Boosting ad fill rates: Minimizing bugs and maximizing profitability

September 20 · Nick Schultz · 11 Min read
You will never hit 100% fill rate. You could get close, but it's difficult due to user activity and game crashes. So measuring your fill rate by how close you can get to 100% isn't the way to think about this metric and how well your ads perform. Instead, look at the things you can control to optimize ad monetization.

Find the answers you need

It was once pondered, “Why do you build me up, just to let me down?” Well buttercup, it turns out mobile game publishers often wonder the same thing when it comes to ad fill rate. 

Fill rate is an ad metric that measures how well an ad network is performing, allowing you to measure the efficiency of your ads. Fill rates help you better understand profitability. 

When thinking of fill rates, Jeff Carlson, Head of Publisher Products at Chartboost, suggests asking yourself the following questions: “What markets is my game serving? And how do I want to monetize those users?” 

He explains, “You must have a stable ad platform. If your app is crashing, you monetize zero percent of that inventory. You can’t fill an ad on an app that’s crashed.” 

Before going in-depth about why your fill rate isn’t at 100 percent, we’ll first cover what a fill rate is and why it matters when it comes to monetization. 

What is a fill rate? 

When a user visits a mobile game with in-app advertising, an ad request is sent to the publisher. The ad request can then be filled with an ad (or not; we explain further below). The percentage of ad requests that are successfully delivered is called the fill rate. 

The fill rate divides the number of ad units served by the number of ad requests sent to the server. 

What a low fill rate means

A low fill rate means only a small percentage of ad requests are fulfilled with advertisements. If you notice your fill rate is low or has decreased recently, you should take steps to figure out what could be affecting it. 

Here are some factors that can affect ad fill rate: 

  • Ad inventory: The type and quality of ad inventory that a publisher has can affect the fill rate. For example, if your available ad space is premium, you’re more likely to have a higher fill rate. 
  • Ad network: The ad networks you use can also affect fill rates. Some ad networks have better relationships with certain advertisers, which can lead to higher fill rates.
  • Technical errors: Technical errors, such as long load times or ad incompatibility, can also impact the fill rate. 

What is considered a “good” fill rate?

Generally speaking, the higher the fill rate percentage, the better. A strong fill rate indicates that the ad network is showing ads to users at a high rate, which should lead to more ad revenue. 

Carlson believes getting to a fill rate close to 100% can be achieved if you’re backfilling your ads with cross-promotional campaigns. “It’s a matter of what demand sources you’ve connected to your waterfall and how many times you want to show ads that you own and control when no other demand source wants to fill it.” 

However, Carlson notes, “You will never hit 100% fill rate. You could get close, but it’s difficult due to user activity, such as closing the game, or maybe the game crashes while acting on a request. If the app closes, you’ll never actually register a potential ad for that particular opportunity.”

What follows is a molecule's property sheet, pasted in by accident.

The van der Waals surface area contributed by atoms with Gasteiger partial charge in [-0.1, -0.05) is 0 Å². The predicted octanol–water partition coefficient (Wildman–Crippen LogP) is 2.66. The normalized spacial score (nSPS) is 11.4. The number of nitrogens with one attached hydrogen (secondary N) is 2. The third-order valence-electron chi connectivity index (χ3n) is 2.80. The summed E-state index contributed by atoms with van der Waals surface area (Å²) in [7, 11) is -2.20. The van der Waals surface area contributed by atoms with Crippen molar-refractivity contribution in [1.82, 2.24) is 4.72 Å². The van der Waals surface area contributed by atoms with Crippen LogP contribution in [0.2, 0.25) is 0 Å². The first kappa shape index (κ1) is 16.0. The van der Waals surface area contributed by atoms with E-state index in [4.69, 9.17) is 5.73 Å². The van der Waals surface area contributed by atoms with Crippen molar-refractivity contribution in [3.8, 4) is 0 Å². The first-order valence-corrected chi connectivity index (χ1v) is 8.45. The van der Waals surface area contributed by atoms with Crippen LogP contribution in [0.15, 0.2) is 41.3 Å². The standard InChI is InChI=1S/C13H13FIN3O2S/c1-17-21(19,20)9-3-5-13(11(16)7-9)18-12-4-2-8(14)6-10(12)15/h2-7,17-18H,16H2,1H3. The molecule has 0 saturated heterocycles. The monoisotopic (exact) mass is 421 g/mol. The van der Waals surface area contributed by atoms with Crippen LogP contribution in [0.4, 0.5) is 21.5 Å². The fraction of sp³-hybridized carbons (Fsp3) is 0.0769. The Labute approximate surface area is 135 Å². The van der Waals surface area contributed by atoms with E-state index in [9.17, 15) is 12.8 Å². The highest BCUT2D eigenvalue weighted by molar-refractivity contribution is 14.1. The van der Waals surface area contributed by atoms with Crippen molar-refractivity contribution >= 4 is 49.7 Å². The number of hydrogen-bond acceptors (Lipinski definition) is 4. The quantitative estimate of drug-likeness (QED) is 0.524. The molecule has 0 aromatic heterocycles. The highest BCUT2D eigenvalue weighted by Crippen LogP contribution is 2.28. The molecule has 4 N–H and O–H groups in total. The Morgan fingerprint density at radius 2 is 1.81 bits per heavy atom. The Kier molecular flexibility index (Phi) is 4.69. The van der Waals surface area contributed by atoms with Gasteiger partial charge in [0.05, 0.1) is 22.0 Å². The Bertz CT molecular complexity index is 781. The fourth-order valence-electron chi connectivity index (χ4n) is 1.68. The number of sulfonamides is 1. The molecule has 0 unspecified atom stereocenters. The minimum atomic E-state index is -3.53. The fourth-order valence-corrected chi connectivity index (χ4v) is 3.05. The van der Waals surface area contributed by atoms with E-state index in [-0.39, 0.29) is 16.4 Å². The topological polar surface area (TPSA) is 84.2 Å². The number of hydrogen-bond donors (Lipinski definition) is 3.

In other words, measuring your fill rate by how close you can get to 100% isn’t the way to think about this metric. 

Carlson explains further. “Let’s say I have a 100% fill rate. Those are ads successfully loaded over the ads requested. Done. But if I’ve only shown one to the user, I’m not being very efficient at using those fill rates. Instead, ask yourself how many ads do you have that are returned — which is your ultimate opportunity. How many of those were you able to show to the end user?”

Visibility vs. viewability and effectiveness of your ads 

There can be many reasons why your fill rate differs from where you want it to be. Carlson says, “There’s a small nuance in ad tech that’s super important to understand: the difference between visibility and viewability.” 

These two factors reveal the effectiveness of your ad inventory: 

  • Visibility: Whether the ad was shown on screen 
  • Viewability: The length of time and how much of the ad was shown

To help you better understand, this is how visibility and viewability fit in the ad request flow: 

  1. An ad request is made 
  2. A response comes from the network 
  3. The ad loaded successfully and is then made visible (visibility) 
  4. Length of time the ad was viewable and whether the ad was obstructed or not (viewability) 

Carlson concludes, “Fill rates are vital overall metrics. But how effective are you at actually utilizing those ads on screen?” 

Reasons the effectiveness of your ads are falling short

There are many reasons why your ads aren’t effective, hindering their ability to achieve a high fill rate. Here are the common main causes: 

User issues and errors

User devices and operating systems, what other apps they have running, and the memory on those devices may affect how your ad performs. 

Carlson says, “Games generally aren’t always optimized to allocate space for their game and additional processes that run alongside it. This is where you can run into memory issues.” 

This may cause the ads to freeze. “It’s sort of like trying to contain an explosion by shutting it down.” 

Other user-related problems are network errors on the user’s side that keep the ad from delivering properly. For example, if a user suddenly loses a WiFi signal, your ad network can’t serve the ad. 

How to address it

To help alleviate some of these challenges, partner with a stable ad network that can address problems that deal with memory and internet issues. Choosing one that constantly updates its SDKs to minimize technical errors is important. 

Many ad networks provide tools and features that allow you to be more precise and address errors to improve your ad effectiveness.